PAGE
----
Wednesday, June 15, 2016

Write what you know?

So, the conventional wisdom has long been to “write what you know.” Recently I’ve seen a lot of seemingly embittered writers decrying this advice. “If we don’t get outside the realm of what we already know, how will we truly exercise our imaginations?” I, personally, think that the advice “write what you know” has evolved and changed since its inception.

It is perhaps even true that when those words were first spoken, the person giving the advice truly meant, “your experiences are valuable and interesting and I want to read about them.” In current times, though, I think the far more relevant interpretation of this advice is, “know what you write.” A generation ago, stereotypes and cultural appropriation and other forms of ignorant writing were acceptable. Now, if you’re going to have a Japanese-coded culture in your novel about dragons, you’d better know a lot more about Japanese culture than what you learned from Seven Samurai and anime.

In other words, there are things that aren’t yours to take and use. If you are going to incorporate these things into your writing, do so respectfully and knowledgeably.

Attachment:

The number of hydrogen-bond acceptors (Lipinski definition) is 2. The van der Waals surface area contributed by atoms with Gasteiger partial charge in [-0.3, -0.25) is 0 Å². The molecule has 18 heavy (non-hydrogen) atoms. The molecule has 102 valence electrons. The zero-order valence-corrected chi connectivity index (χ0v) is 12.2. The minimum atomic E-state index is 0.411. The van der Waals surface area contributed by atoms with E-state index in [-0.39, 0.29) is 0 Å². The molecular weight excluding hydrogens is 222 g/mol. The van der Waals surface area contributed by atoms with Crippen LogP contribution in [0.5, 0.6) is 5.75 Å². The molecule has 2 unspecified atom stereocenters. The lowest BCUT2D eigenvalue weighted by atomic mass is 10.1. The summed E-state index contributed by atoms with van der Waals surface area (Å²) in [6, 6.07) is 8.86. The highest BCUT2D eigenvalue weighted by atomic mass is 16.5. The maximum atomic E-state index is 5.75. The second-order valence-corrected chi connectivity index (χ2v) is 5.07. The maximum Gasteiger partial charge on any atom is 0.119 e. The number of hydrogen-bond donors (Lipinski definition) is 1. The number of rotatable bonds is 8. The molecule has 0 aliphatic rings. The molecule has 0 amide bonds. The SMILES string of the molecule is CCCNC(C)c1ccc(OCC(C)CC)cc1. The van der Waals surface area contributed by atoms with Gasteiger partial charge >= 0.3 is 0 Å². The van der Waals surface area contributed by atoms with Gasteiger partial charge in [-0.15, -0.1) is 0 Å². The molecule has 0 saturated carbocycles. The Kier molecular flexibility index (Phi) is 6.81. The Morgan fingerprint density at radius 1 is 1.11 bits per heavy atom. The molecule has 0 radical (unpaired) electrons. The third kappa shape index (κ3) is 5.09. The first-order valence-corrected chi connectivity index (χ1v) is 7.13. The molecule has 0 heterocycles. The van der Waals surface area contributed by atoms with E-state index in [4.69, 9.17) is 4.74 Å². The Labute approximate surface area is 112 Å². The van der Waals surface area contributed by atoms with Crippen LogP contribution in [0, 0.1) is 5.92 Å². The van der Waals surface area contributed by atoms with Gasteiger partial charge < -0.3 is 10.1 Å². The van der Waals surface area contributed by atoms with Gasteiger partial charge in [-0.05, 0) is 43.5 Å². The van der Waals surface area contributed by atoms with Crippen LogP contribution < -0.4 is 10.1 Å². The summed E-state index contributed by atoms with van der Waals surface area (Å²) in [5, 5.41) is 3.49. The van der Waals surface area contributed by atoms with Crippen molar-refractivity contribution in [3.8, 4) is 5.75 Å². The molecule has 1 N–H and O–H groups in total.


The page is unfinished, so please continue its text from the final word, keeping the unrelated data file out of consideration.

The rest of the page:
If you don’t already know the thing you want to write about, learn about it. Don’t just assume you know all there is to know and go prancing off into the sunset, pen grasped in sweaty fingers and cheeks shining. We all have a responsibility in this fraught time to be sensitive and well-informed, and it’s no one’s responsibility to teach you things—you have to go out and self-educate.

I hope that it’s clear that I’m talking about writing that is meant to be read by people other than yourself. Write whatever you want if you’re keeping it on your own computer, of course.

Write on, word nerds!

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